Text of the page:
In 1919, a fire destroyed the original church which was then being used for schoolrooms. Reverend William Welch, pastor from the 1933-42 renovated the 1907 church interior. For the 125th anniversary of the parish, Reverend Charles Kovermann, pastor, launched a renovation drive for the Church. In 2000, the Archdiocese requested an inventory of parishes which gave an opportunity to take a new look at this church which stands at the corner of Church and Sharon. Its architecture has been variously described as “Roman Nouveau” and “American Picturesque”.
The building is a warm tan sandstone with red tile roof [recently repaired]. The original cement and plastic work was done by William C. Bunyan. An Octagonal wing housing the baptistery is on the east front and a square crenellated bell tower is on the west. Four narrow arches above the main door are echoed in the sides of the baptistery. The side walls are buttressed and decorated by arched stain glass windows. The rear wall features a circular “rose” window and a smaller sacristy window. Entering the narthex [vestibule] you will find a carved wooden holy water font, the work of Joseph Otman, donated in 1998 in memory of Peter Joseph who grew up in the parish. The Plaster of Paris “angel” font is the original from 1907. All plaster work in the church was from M. Akman, a Church Goods store in Cincinnati in the early nineteenth century. Leo Mahsling, longtime member of St. Gabriel, created the shelves for the missal designed to match the woodwork on the oak pews inside the nave. Mr.. Mahsling also built the baptismal font in 1998.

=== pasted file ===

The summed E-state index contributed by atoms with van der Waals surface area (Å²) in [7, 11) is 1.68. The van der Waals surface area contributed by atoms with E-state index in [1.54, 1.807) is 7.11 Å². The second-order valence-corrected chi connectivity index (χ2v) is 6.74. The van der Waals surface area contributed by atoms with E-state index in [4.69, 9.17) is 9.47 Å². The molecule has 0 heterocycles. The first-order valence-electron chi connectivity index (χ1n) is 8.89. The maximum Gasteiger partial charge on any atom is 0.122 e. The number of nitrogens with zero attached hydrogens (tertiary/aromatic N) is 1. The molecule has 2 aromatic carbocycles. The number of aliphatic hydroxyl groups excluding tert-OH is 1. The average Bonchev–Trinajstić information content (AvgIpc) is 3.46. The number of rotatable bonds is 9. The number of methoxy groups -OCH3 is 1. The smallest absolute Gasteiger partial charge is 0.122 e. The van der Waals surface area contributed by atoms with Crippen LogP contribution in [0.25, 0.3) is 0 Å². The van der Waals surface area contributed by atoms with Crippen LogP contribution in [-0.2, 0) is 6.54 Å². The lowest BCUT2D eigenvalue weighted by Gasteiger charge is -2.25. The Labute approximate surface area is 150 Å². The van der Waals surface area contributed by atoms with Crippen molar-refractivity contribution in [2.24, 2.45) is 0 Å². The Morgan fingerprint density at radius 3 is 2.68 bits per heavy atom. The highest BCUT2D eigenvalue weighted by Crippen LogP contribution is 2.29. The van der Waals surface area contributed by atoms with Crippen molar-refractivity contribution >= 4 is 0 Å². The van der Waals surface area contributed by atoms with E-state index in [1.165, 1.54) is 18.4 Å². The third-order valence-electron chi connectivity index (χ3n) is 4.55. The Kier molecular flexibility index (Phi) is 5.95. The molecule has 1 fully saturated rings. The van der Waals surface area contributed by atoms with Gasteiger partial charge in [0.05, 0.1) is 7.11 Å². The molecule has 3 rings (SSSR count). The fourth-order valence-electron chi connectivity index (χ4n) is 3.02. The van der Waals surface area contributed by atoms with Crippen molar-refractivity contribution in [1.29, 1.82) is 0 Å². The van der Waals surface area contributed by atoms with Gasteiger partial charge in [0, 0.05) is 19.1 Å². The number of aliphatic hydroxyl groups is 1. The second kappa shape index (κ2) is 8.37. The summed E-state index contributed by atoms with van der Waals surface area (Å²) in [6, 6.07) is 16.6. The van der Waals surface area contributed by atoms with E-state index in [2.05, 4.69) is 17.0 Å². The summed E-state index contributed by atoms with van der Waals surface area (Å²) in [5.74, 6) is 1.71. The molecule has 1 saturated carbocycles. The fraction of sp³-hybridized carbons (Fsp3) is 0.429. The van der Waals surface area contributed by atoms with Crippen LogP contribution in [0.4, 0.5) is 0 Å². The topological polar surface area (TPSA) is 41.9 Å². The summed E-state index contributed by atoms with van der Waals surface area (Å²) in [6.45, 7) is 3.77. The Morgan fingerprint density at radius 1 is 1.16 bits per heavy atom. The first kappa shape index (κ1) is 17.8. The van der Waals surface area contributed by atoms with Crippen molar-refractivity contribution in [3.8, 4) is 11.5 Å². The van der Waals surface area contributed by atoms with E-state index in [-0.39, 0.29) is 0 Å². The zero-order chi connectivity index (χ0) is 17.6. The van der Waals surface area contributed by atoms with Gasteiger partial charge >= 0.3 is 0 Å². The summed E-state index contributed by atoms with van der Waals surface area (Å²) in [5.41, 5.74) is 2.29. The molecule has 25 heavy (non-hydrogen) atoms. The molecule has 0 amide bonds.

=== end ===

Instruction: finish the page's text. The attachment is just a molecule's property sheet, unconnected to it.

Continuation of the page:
Through renovation and improvement, the basics of St. Gabriel Church have remained the same. The barrel- vaulted ceiling, now faux marbleized in cream, are divided into squares by white beams. The stained glass windows that light the side wall were refurbished in 1983 to restore them to the original brilliance. The plaster stations of the cross have lined the walls since the dedication. In 1942 an old organ was replaced, by the gift of Mr. and Mrs. John Busam. In 2005, that instrument was replaced by the new pipe organ, which now adds so much to our worship ceremonies.
On the arch above the sanctuary, in gold letters on blue are the words in Latin “The Angel of the Lord declared unto Mary”, referring to Gabriel, the archangel to whom the parish is dedicated. After Vatican II, the original altar was turned and moved forward. With the 125th Anniversary renovation three arches were added behind the altar to add intimacy to the sanctuary. The cross on the central arch was added in 1996; it is by Wesselers Woerbending. The top of the old altar became the Gospel podium and the communion rail was taken away to serve partially in the alcoves for statues in the rear of church. The sanctuary lamp is original to the first church. Side alters dedicated to Mary and Joseph echo the design of the main altar and have changed little since 1907. Painted on the ceiling edges are bands depicting different church symbols referring to the Church, Trinity and others.
As you enter St. Gabriel church, the slightly sloping aisle leads you down to the altar. A friendly light from the sanctuary lamp invites you to join with parish members in celebration of the Mass in this church which has grown and strengthened through the years.